CD / DVD Review: Heaven & Hell "Neon Nights: 30 Years of Heaven & Hell"

CD / DVD Review: Heaven & Hell "Neon Nights: 30 Years of Heaven & Hell"

Eagle Vision/Armoury Records
All Access Review: A-

Ozzy Osbourne was gone, and this time, he wasn’t coming back, at least not until the “all is forgotten” reunions that would, perhaps inevitably, come years later. Black Sabbath had moved on with Ronnie James Dio, but not everyone was ready to welcome the new vocal sorcerer with open arms.

As Dio remembers it, in an interview included with the new Heaven & Hell live DVD, crowds that came to the first shows featuring the reconstituted Sabbath lineup greeted him not with a pleasant “hello,” but with middle fingers pointed straight at him. Acceptance would come grudgingly, as fans started to realize that it was Dio who was helping usher in a period of restoration for Sabbath, the 1981 classic, fire-and-brimstone LP Heaven & Hell letting all know that a slumbering heavy-metal giant, wracked by substance abuse, personal problems and creative dissension, had awakened.

The world of metal is still in mourning Dio’s death, having lost one of its most spellbinding voices and imaginative lyricists earlier this year. On July 30, 2009, the Dio-period Sabbath, now christened Heaven & Hell, performed at the famed Wacken Open Air Festival in Germany, still riding high on the warm reception, from fans and critics alike, given their deliciously evil 2008 comeback album The Devil You Know. They had lost none of that old black magic, as the new “Neon Nights: 30 Years of Heaven & Hell” DVD and its companion CD so poignantly bears out.

Time stood still that night as Heaven & Hell, consisting of Dio, guitarist Tony Iommi, bassist Geezer Butler and drummer Vinny Appice, bulldozed and bludgeoned its way through a set of well-chosen numbers from their glorious, and somewhat underappreciated, past. From the opening instrumental “E5150,” only on the DVD version, Heaven & Hell crash headlong into the violent brutality of “Mob Rules,” before steering their ship straight into the massive rogue wave of riffs and melodic undertow that is “Children of the Sea,” making it sound as epic and majestic as ever, and coming out the other end on the shores of some distant land as rampaging marauders in an especially mean version of “I.”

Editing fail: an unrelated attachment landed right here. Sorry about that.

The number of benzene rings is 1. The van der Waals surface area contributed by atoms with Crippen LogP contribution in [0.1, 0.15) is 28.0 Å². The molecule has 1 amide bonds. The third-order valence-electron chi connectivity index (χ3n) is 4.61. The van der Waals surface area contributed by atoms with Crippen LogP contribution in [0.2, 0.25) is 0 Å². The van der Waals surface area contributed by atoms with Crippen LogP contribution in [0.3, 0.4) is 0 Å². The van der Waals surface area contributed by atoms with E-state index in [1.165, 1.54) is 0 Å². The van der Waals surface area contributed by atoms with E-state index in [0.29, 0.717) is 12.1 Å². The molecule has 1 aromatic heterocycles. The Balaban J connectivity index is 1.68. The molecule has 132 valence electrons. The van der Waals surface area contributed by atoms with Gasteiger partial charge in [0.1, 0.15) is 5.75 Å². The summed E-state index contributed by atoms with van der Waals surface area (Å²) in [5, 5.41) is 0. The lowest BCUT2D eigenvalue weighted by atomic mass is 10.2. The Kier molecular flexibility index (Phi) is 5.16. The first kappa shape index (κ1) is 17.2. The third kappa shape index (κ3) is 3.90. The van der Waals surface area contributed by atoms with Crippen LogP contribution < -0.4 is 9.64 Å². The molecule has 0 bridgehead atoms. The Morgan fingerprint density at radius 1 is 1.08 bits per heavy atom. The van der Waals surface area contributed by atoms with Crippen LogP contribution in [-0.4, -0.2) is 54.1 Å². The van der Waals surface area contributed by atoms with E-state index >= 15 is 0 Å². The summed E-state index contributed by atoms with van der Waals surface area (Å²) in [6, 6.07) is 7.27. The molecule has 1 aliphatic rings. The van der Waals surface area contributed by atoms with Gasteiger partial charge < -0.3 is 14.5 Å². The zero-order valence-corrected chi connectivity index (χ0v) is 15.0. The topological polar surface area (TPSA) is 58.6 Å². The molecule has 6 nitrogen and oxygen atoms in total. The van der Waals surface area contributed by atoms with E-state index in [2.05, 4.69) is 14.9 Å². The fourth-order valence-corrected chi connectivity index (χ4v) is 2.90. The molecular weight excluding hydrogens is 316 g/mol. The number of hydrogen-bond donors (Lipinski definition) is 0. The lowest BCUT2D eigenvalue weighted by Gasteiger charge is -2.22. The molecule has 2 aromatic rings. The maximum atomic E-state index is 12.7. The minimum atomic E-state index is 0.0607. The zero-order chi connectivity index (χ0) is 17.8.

It’s a breathless beginning, and it only gets better from there. A punishing “Bible Black” is followed by an even heavier “Time Machine” and their latest crushing missive from the depths of hell, “Fear,” with Dio giving it his all and Iommi roaming his way through a tight, fluid little solo that packs a big punch. All of this is captured in crystal-clear video and rich sound, cameras sweeping over and around the action like fighter jets, providing wide views of both the colorfully lit stage – with a giant fiery cow’s skull above the fray – and the endless throng of people gathered at Wacken to get a glimpse of a band that was not at all ready for the grave. The editing is smooth and seamless, putting to good use the wonderful variety of camera angles to emphasize the band’s still potent musicianship – Appice’s thundering drum solo and the beautifully framed close-ups on Iommi and Butler blazing away are not be taken lightly, especially true with the mesmerizing sonic adventure Iommi takes listeners on prior to the raging “Die Young” – and its flair for the dramatic.

As an epitaph, this is as good as it gets, even if it’s difficult to make out what Dio is saying between songs and you can’t help but miss perhaps the greatest achievement of this Sabbath lineup, “Sign of the Southern Cross.” They make up for it, though, with a soaring “Heaven & Hell” that stampedes to a wonderfully chaotic meltdown.

Choosing between the two, the DVD – and its 13 songs, compared to 11 on CD, both including a nice color booklet with a few photos and a well-written history of Dio’s time with Sabbath – is the way to go here, though the CD is an aurally magnificent recording. Actually seeing onscreen this timeless foursome, still breathing fire, live again and enjoying the moment, is priceless, and 30th anniversary interviews with all four members, conducted by venerable metal media king Eddie Trunk, are full of great behind-the-scenes war stories from the past and the kind of wry humor that always comes as a surprise from four men known for some of the gloomiest, most horrifically doom-laden music ever conceived.

-Peter Lindblad

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